As well as good technique, being able to choose and ride the correct line is what makes a cornering expert. The ideal, or ‘racing’, line is the path that would get you through and out of a corner quickest.
It’s close to the widest arc you can take. It therefore allows you to carry the most speed in the corner, particularly at the exit because that will dictate your speed down the next straight. In racing, that’s pretty much all you care about (apart from passing other competitors).
In theory, you’d always take the racing line because its potential to be fastest means it offers the most safety margin at lower speeds. You have to bank less and require less grip. But riding on the road is different. There’s more to take into account, and the racing line is seldom best.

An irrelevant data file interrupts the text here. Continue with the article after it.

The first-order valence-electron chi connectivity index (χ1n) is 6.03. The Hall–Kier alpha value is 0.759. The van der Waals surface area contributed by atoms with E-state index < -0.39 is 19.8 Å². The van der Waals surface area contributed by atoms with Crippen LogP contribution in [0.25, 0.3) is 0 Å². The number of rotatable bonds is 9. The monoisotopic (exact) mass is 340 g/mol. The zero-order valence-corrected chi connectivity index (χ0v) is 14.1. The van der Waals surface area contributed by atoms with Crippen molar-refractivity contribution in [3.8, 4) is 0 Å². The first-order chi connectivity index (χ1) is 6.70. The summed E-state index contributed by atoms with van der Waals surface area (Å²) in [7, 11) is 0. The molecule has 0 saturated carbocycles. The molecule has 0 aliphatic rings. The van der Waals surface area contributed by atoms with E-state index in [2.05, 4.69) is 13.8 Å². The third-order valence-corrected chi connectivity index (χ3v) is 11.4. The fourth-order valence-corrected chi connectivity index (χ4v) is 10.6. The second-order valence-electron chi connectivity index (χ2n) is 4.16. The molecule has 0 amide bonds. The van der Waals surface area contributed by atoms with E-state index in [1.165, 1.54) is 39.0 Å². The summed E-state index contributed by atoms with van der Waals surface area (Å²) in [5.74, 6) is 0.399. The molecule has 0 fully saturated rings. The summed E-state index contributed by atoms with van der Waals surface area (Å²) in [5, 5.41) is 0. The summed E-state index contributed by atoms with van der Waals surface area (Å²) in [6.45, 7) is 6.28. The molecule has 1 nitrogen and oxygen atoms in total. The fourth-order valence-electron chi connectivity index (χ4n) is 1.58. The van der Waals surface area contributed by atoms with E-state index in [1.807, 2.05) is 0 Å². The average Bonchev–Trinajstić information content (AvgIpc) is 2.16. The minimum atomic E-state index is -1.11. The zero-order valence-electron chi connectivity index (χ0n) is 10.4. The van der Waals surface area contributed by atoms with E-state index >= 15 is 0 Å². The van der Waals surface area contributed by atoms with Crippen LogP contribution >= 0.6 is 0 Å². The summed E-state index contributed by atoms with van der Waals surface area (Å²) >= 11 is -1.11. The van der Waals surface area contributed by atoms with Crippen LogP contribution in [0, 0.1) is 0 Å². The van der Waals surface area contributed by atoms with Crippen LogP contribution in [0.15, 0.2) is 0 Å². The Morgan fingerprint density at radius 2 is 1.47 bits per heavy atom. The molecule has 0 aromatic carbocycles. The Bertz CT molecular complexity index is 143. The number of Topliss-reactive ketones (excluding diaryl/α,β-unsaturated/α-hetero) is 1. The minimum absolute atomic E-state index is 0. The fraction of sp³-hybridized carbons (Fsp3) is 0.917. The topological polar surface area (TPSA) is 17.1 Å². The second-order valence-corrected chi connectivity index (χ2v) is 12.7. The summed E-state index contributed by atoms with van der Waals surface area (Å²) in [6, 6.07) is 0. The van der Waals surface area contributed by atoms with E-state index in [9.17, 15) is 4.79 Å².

On the road, the best line for a corner takes a lot into account. Number one is vision. Just like on a racing line, you should position to the outside of the corner before turn-in. As well as the widest arc, this gives the best view into and around the corner: it pushes the vanishing point further away. Don’t go out to extremes, however. The far left can be covered in loose stones or debris; too far right and you’re in danger from oncoming vehicles. As you approach the corner, all your braking and gear changing should be out of the way so you’re in the right place, at the right speed, in the right gear for turn-in.
From this position, your aim should be to select and ride a line where: